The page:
27
♦ Create an “engagement inventory”
capacity to understand, leverage, and
enhance faculty and program linkages
with the community
♦ Communicate linkages internally and
externally for increased recognition of
the outreach mission of our urban
land-grant campus
♦ Increase community recognition of
campus contributions
♦ Increase community involvement on
campus through partnerships, events,
and other mechanisms for public
engagement
Learning Environment
Strategic goal: Sustain and enhance a
stimulating physical and intellectual
learning environment that meets the
needs of our campus community and
enhances our urban context.
♦ Maximize the development of the
Riverpoint campus by obtaining
funding for continued construction
and purchase of buildings/property
♦ Foster and optimize interaction among
students, staff, and faculty through a
dedicated space or building for a
Commons or Union Building
♦ Connect with the city context for the
campus through design, construction,
and development projects
♦ Improve wayfinding on campus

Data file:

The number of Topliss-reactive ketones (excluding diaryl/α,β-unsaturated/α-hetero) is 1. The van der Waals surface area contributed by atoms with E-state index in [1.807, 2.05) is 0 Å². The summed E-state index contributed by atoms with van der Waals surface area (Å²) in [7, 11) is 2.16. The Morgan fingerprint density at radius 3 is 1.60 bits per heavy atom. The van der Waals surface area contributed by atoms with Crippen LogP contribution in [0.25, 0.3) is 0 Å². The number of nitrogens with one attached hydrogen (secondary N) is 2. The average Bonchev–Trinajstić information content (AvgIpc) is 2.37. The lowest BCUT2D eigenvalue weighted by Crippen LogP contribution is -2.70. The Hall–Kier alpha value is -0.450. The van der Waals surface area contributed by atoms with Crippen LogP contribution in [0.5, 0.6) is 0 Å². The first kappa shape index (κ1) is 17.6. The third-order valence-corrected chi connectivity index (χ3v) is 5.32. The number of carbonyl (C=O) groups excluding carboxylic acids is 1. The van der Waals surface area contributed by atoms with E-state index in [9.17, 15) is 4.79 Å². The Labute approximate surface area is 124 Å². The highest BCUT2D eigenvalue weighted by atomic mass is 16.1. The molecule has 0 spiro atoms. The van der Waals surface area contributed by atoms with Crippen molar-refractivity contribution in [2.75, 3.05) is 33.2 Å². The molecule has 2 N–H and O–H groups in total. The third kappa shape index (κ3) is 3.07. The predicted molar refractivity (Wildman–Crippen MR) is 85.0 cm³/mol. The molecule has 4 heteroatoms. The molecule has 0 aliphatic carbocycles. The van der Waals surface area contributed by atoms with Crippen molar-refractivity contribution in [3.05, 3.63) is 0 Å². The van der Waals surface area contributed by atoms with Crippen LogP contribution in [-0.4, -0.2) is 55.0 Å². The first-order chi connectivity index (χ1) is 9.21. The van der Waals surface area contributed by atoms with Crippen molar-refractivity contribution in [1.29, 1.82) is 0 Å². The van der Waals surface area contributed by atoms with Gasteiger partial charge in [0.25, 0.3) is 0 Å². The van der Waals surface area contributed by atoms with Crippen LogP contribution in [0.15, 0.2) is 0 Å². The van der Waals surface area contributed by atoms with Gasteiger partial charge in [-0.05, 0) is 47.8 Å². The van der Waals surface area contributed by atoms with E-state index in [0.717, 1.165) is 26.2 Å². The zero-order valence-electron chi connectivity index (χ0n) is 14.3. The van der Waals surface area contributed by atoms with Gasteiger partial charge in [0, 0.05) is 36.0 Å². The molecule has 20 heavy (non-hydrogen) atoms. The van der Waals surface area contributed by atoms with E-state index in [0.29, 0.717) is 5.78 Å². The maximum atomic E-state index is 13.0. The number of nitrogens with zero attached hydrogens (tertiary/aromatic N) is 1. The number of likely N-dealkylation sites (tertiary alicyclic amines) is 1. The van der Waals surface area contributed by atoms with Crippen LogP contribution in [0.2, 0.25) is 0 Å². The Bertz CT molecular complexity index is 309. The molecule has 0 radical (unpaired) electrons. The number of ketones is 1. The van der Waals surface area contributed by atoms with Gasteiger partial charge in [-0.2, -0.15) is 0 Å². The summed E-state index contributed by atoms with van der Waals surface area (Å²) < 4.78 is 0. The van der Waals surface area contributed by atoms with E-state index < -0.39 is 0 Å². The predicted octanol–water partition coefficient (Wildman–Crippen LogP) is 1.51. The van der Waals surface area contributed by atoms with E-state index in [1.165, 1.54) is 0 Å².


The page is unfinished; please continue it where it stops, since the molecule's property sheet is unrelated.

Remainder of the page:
through signage
♦ Provide supportive indoor and outdoor
spaces, physical infrastructure, and
design that will enrich the student/
learning experience and embody
campus values
♦ Construct and manage facilities with
balanced approach to access, sense of
welcome, and security
Identity
Strategic goal: Communicate a consistent,
distinctive campus identity based on
mission and strengths.
♦ Increase and enhance communication
of campus identity through all mechanisms
Academic and Information
Services Infrastructure
Strategic goal: Ensure effective
educational and institutional
information infrastructure to support
students, staff, and faculty in the delivery
of expanded academic offerings, research,
and service and administrative support
functions.
♦ Establish an appropriate and adequate
technology infrastructure for academic program delivery and administrative support functions
♦ Develop a clear and consistent process